Sitting on my front step in the sunshine, listening to the birds. They are just chirping and calling like crazy! Spring is so close. I ran inside to get my journal as thoughts just keep pouring into my mind.
Last night at supper we read these beautiful “Grace” cards. All very feminine. Written from the perspective of women, but also as Mother/Creator. I felt sorry for the lone husband. Wondered if it made him feel at all like he was a “visitor” in this women’s world here at the Well. Ran into the same couple in the Wellness Center this morning. Had the same thought. Now, sitting here, I see them walking up the hill together, towards Francis, where they are staying. I wondered again – does he feel uncomfortable in this women space. And then I thought of Carol – making the statement that we need to “get the men here”. So I then wondered if they would change anything to make it more “man friendly”??? AND THEN  - I was blown over with this feeling of “All of Time”  - and the patriarchal foundation of almost every culture. And I am filled with love and admiration and pride…and sadness for women. How they have survived. Continued to be the carriers of faith and tradition and ritual throughout generations despite our exclusion. Things are changing slowly. Adding another, more beautiful layer to the earth takes time.
I don’t think anything should be different from how it is right now – constantly changing. I think this direction is good. Where the Well is at in this moment is exactly where it should be.  The farmer ladies just arrived back from Mass.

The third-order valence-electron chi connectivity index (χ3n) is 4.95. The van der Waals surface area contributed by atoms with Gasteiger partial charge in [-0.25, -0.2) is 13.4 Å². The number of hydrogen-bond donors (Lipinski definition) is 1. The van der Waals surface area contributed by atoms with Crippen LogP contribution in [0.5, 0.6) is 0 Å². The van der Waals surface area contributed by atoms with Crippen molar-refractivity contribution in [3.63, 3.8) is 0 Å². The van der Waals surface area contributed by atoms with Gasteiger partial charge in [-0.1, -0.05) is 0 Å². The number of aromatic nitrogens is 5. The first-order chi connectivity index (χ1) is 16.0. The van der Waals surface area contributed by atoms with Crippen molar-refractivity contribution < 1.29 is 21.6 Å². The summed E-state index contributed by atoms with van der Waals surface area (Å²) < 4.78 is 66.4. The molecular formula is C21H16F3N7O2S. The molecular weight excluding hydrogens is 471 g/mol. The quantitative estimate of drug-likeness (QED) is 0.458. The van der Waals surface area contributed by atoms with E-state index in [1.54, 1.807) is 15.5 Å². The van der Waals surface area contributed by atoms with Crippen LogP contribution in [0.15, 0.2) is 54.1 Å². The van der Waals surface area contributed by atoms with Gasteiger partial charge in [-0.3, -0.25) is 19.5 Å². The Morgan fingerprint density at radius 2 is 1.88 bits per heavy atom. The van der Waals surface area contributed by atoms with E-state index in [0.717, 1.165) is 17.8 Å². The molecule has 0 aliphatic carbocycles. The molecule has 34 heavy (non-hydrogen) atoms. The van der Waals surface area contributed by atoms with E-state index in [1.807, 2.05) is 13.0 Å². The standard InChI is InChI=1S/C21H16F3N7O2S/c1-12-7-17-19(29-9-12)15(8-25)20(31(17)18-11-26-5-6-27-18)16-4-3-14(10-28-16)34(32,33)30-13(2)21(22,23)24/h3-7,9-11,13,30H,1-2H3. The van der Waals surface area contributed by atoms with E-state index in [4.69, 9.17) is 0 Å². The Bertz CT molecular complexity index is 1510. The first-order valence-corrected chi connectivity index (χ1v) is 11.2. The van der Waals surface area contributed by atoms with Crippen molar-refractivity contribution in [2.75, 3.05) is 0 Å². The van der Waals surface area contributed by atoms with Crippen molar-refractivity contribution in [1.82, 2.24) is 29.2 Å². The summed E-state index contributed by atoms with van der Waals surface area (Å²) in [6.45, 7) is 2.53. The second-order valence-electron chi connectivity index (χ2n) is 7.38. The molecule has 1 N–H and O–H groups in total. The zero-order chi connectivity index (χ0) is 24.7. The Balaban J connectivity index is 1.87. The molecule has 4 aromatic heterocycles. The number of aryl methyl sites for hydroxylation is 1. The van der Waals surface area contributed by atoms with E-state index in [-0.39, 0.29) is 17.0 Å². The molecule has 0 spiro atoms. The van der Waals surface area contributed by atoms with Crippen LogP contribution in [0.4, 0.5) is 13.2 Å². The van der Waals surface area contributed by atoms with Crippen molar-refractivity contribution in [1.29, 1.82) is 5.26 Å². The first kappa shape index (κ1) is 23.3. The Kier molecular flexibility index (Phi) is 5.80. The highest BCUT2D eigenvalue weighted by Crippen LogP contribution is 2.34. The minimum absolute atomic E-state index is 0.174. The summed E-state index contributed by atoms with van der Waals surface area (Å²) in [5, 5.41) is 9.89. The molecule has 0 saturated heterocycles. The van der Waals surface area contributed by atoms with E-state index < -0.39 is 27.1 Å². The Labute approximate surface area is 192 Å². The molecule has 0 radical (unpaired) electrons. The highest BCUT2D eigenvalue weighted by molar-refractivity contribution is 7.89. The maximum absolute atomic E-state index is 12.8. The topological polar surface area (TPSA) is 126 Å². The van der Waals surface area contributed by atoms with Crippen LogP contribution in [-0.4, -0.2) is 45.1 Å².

Pictures from inside the wellness center. A warm and inviting, very peaceful place to sit for reflection.





Looking out from inside the sauna. Of course, it was NOT on!
Lupus and heat  are not a good match!
Sister Agnes, you are dearly missed.




Sunday evening meal in my hermitage. Leftovers never tasted so good. 
I decided to make some very small bookmarks and  hide them
in some of the books in the House of Clare.
This one is maybe twice the size of a postage stamp.



2/13/12
Monday. Final Day.
“I don’t need another mother in my head.” Moving away, being distracted, naming it, moving back, being distracted, naming it, moving back, being distracted, acting…not acting…moving back, All without guilt.  Because being true to what IS is what is most Holy. Going with the flow of Nature, of the Universe, of all that IS is the right thing to do.